East Looe Catchment Project

The East Looe project is a Living Landscapes approach that aims to improve the water quality of the East Looe River catchment and enhance wildlife habitats through working with local landowners.

Project background & aims

The East Looe catchment in south-east Cornwall is important for wildlife, linking habitats on the south coast with the Glynn Valley and Bodmin Moor. The area is intensively farmed, but valuable woodland and flower-rich grasslands remain situated along water courses and steep valley side.

The East Looe River has a current Water Framework Directive (WFD) status of 'Moderate'. Pollution comes from various sources including; industry, rural drainage, sewage treatment and agriculture. Agricultural pollution from slurry and soil sediments entering the river is one of these issues. The project aims to work with farmers and landowners to reduce pollution of the river and its tributaries and help move the water body into 'Good Ecological Status'.

Actions

Cornwall Wildlife Trust has drawn on our experience from other catchment projects to offer sound impartial advice to farmers about preventing pollution from farm run-off. Small infrastructure projects have also been implemented, using grant money to act as a catalyst, and include the following works:
•Streamside fencing, to reduce bank erosion and livestock defecation in streams.
•In field gulley repair, to reduce soil and fertiliser loss to streams.
•Rainwater collection, to divert clean water from slurry stores
•Pond restoration with sediment traps, to create wildlife habitats and limit soil loss to streams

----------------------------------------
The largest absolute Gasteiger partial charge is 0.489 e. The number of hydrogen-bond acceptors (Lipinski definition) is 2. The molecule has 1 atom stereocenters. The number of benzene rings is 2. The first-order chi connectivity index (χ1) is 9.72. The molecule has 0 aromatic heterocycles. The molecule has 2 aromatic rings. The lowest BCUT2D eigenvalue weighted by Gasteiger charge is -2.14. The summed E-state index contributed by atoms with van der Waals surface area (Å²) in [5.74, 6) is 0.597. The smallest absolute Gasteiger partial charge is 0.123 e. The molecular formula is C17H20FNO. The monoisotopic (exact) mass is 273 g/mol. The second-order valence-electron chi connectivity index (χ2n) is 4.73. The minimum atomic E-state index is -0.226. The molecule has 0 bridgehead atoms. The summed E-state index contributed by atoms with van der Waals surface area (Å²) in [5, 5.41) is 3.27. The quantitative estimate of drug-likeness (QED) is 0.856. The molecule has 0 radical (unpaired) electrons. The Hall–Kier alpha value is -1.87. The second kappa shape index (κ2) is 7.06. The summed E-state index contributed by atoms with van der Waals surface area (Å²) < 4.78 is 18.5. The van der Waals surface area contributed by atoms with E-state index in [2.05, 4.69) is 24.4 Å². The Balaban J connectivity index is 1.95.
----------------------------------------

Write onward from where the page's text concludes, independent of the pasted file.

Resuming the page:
Wider benefits

Through working with farmers in a non-regulatory way we have been given further access to their land to carry out wildlife surveys. We envisage a number of other benefits arising from the project as a result of our work:
•Wildlife enhancement through linking and extending the existing habitats across the catchment.
•Economic benefits to farm businesses through reducing running costs.
•Improvements to bathing beach quality with the associated social and economic benefits to the local community.

Wildlife rarities

Wildlife surveys at a number of farms have revealed the unexpected presence of flower-rich meadows alive with an amazing diveristy of invertebrates, including the the rare long-horned mining bee (Eucera longicornis). The woodlands are also home to several species of bats, while on the river otters and brown trout have been recorded. Through suitable land management we hope to enhance these existing habitats and the species they support.

Community involvement

The East Looe Catchment project builds on our previous work in the area. We already manage the West Muchlarnick Farm Nature Reserve, in the West Looe Valley, and St Georges Island Nature Reserve, off the coast at Looe. We have also been involved with the Voluntary Marine Conservation Area (VMCA) in Looe. We are working towards developing a strong community involvement in the currrent project through a volunteer works party that will be able to provide the necessary labour for practical conservation projects.

Get involved

If you would like more information on how to get involved with the East Looe Catchment Project telephone Cheryl Marriot on 01872 273 939 ext 210